The Abuja-based Institute for Peace and Conflict Resolution (IPCR) facilitated the Niger Delta Amnesty Programme that ended persistent agitations by militants in the Niger Delta.
The Director-General of the institute, Dr Bakut Bakut, made the announcement while speaking at a forum of the News Agency of Nigeria (NAN) in Abuja on Sunday.
He said the Federal Government had commissioned the institute to broker peace between the government and the militants, to end the Niger Delta conflict over a decade ago.
The fighters, popularly known as Niger Delta militants were fighting to have greater share of resources in the resource-rich Niger Delta in a bitter war that took hundreds of lives.
The militants had taken up arms against their country, destroying oil infrastructure, kidnapping oil workers and making life unbearable for residents of the Niger Delta, including seafarers in the Gulf of Guinea.
“Most Nigerians know that there was amnesty for Niger Delta militants but nobody will tell you that this institute is actually responsible for the idea of amnesty.
“In this same institute, we had some of the Niger Delta leaders — people like Ateke Tom and others.
“They actually came to this institute. We had negotiations with them and we were able to arrive at what has today become the amnesty programme.’’
On Aug. 6, 2009, former President Umaru Yar’Adua announced an amnesty deal for militants, making the fighters to bid farewell to arms and ending a low-level war that had cost Nigeria a third of its oil production.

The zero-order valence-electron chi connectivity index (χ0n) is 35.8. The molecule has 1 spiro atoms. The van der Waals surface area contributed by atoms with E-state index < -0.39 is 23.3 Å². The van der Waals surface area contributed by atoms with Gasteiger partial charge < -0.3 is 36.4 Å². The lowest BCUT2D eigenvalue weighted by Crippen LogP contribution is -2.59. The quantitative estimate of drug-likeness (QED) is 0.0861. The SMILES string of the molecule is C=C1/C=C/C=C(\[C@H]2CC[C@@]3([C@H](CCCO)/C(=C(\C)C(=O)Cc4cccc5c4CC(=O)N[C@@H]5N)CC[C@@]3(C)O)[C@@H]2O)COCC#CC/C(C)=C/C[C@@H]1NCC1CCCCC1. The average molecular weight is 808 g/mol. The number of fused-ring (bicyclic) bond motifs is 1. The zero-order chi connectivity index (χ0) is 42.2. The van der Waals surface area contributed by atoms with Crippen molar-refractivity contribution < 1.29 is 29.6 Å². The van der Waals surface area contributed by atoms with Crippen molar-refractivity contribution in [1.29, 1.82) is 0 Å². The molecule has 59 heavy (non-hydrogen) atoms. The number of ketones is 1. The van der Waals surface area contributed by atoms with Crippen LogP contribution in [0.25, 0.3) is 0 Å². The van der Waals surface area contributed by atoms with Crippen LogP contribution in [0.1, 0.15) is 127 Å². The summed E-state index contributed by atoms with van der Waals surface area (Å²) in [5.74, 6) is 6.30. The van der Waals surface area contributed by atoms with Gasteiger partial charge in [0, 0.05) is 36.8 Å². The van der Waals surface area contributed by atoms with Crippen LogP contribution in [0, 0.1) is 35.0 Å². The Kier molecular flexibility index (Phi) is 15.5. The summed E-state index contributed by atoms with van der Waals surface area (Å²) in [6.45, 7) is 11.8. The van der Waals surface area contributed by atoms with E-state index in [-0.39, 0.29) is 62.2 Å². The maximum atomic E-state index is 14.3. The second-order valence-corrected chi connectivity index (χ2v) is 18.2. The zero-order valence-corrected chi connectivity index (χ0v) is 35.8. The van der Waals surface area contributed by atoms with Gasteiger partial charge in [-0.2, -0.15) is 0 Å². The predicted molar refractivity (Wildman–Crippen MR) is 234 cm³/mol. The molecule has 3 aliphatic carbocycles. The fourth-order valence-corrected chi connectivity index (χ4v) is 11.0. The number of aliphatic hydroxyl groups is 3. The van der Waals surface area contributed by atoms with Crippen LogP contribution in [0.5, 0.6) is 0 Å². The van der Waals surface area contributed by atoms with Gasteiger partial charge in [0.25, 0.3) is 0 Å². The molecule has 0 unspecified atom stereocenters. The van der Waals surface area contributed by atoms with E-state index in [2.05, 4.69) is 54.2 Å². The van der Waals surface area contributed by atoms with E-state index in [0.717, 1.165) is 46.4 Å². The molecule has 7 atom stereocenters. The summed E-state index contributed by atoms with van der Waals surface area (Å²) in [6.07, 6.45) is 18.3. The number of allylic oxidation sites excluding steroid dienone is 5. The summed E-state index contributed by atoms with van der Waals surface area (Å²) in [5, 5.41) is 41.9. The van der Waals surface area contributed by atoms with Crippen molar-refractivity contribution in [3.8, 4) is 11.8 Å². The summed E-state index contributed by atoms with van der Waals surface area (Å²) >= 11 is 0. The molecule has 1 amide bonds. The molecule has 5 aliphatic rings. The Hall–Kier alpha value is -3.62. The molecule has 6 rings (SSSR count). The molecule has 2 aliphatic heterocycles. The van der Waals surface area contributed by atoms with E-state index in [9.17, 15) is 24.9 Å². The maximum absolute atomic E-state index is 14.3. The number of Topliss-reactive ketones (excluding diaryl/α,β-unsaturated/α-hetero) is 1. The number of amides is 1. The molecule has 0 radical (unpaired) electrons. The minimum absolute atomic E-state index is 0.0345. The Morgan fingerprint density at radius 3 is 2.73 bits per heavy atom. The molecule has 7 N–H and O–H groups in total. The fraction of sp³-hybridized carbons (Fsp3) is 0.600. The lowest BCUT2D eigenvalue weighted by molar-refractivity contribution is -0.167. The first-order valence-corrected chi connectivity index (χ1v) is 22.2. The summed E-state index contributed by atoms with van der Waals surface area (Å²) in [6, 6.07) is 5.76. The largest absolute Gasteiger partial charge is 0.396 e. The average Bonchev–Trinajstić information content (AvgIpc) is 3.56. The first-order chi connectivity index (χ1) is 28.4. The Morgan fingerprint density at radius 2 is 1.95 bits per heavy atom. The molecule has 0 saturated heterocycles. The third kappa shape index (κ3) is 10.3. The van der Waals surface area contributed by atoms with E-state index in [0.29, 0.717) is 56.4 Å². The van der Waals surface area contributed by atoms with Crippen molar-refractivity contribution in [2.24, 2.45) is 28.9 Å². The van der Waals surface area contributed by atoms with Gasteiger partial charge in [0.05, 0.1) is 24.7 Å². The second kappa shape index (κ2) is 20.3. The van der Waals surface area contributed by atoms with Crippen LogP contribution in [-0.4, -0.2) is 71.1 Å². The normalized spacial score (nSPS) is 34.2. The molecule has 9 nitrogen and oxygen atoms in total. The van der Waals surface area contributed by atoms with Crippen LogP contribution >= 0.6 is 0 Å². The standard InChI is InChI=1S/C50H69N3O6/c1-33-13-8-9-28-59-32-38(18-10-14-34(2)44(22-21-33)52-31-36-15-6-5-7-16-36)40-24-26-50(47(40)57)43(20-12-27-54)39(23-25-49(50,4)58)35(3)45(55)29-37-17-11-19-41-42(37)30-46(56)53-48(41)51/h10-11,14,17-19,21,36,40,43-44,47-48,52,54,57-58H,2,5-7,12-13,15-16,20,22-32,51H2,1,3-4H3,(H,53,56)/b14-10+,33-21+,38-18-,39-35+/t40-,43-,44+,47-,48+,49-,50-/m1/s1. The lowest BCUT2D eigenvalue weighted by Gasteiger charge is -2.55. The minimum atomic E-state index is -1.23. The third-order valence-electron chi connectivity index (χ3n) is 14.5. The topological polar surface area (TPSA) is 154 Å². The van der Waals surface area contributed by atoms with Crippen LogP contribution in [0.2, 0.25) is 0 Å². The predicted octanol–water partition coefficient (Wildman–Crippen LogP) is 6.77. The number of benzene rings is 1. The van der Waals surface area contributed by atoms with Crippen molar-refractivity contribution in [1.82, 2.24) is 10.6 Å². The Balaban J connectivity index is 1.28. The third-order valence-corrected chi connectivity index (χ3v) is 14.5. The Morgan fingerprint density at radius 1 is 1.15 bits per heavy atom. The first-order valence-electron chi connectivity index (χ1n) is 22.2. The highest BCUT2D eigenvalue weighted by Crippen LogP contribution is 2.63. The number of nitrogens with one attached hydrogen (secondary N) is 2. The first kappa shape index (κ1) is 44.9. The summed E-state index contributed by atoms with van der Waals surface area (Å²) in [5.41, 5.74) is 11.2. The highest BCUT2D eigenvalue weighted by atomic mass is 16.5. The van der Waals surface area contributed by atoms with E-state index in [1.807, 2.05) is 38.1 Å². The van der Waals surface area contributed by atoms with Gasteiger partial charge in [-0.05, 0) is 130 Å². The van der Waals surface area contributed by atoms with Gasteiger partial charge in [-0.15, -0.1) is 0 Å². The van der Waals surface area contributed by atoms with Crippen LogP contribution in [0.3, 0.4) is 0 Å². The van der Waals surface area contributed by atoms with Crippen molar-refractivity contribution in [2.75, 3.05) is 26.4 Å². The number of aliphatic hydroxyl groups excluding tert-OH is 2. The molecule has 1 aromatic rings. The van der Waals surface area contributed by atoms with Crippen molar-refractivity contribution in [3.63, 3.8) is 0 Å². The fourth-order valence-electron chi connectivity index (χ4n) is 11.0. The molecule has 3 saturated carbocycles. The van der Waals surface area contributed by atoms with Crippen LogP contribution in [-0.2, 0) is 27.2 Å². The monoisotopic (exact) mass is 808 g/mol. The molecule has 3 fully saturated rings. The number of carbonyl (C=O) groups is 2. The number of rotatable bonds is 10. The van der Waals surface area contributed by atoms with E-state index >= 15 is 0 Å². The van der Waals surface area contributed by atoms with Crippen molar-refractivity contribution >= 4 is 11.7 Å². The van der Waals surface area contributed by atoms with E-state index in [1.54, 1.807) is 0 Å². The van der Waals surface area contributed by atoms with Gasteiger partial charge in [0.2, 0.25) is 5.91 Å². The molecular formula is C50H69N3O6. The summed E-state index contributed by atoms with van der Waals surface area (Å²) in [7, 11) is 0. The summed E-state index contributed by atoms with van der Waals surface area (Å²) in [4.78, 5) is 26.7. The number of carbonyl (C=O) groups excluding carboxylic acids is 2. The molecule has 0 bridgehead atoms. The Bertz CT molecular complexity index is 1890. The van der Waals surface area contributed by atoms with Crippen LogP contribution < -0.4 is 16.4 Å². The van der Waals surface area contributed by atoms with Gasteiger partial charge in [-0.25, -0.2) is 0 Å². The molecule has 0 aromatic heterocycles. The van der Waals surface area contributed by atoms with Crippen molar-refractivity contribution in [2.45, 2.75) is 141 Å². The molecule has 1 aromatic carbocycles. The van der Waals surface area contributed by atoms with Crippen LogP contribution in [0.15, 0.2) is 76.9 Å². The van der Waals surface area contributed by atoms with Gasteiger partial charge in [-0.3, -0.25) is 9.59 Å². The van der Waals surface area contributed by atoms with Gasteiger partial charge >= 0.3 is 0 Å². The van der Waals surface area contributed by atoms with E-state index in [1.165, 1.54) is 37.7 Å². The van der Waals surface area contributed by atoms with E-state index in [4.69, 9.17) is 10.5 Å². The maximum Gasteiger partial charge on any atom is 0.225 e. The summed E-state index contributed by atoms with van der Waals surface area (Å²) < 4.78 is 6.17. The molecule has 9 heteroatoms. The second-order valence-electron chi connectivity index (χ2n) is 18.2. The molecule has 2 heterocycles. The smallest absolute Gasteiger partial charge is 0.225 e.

Bakut said the significant role the institute had been playing in Nigeria had not been known fully or appreciated completely by Nigerians since the institute was established 21 years ago.
“Within this period of 21 years, the institute has done a lot of analyses and researches as well as interventions, capacity building and policy advice to government.
“We have done a lot of work with regard to the Niger Delta issue.
The director-general noted that the institute had also facilitated and ensured that the right to vote of Internally Displaced Persons (IDPs) in Nigeria’s war-ravaged Northeast was not lost as the IDPs were able to cast their votes in the 2015 general elections.
Bakut disclosed that the task of making it possible for the IDPs to vote was the outcome of the collaboration of the institute with the Independent National Electoral Commission (INEC).
“Also, on the issue of Boko Haram in 2015, there was the problem of whether the IDPs would be allowed to participate in the elections.
“Again, it was the IPCR that had to go to INEC to present a position paper to them and say this is what has to be done.
“The institute was thereafter, able to persuade INEC to get IDPs to vote in 2015.
“In the area of the armed forces absorbing the civilian Joint Task Force (JTF), again it was the institute that made it possible- in furtherance of our policy.
“After Boko Haram what Next’’ – that suggested that rather than letting the JTF go, they should be given the opportunity to join the armed forces so that they would not become our problem later.”
Bakut said that the IPCR had been doing a lot toward ensuring that banditry and killing of farmers by herdsmen were stamped out in the country.